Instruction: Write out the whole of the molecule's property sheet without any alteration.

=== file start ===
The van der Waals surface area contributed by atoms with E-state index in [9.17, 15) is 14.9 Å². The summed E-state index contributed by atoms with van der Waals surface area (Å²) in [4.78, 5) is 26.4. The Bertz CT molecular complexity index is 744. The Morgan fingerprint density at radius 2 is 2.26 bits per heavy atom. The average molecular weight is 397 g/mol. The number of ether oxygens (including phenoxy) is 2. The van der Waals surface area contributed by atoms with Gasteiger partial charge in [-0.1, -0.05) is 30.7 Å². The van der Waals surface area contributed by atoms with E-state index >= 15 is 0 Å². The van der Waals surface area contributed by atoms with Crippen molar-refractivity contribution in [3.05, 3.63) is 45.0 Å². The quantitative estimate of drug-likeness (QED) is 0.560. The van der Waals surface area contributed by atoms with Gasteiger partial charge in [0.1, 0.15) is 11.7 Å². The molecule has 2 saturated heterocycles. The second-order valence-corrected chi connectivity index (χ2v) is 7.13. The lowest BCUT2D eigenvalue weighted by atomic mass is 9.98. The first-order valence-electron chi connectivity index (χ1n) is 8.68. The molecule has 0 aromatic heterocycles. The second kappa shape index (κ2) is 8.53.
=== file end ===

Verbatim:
The van der Waals surface area contributed by atoms with E-state index in [9.17, 15) is 14.9 Å². The summed E-state index contributed by atoms with van der Waals surface area (Å²) in [4.78, 5) is 26.4. The Bertz CT molecular complexity index is 744. The Morgan fingerprint density at radius 2 is 2.26 bits per heavy atom. The average molecular weight is 397 g/mol. The number of ether oxygens (including phenoxy) is 2. The van der Waals surface area contributed by atoms with Gasteiger partial charge in [-0.1, -0.05) is 30.7 Å². The van der Waals surface area contributed by atoms with E-state index >= 15 is 0 Å². The van der Waals surface area contributed by atoms with Crippen molar-refractivity contribution in [3.05, 3.63) is 45.0 Å². The quantitative estimate of drug-likeness (QED) is 0.560. The van der Waals surface area contributed by atoms with Gasteiger partial charge in [0.1, 0.15) is 11.7 Å². The molecule has 2 saturated heterocycles. The second-order valence-corrected chi connectivity index (χ2v) is 7.13. The lowest BCUT2D eigenvalue weighted by atomic mass is 9.98. The first-order valence-electron chi connectivity index (χ1n) is 8.68. The molecule has 0 aromatic heterocycles. The second kappa shape index (κ2) is 8.53.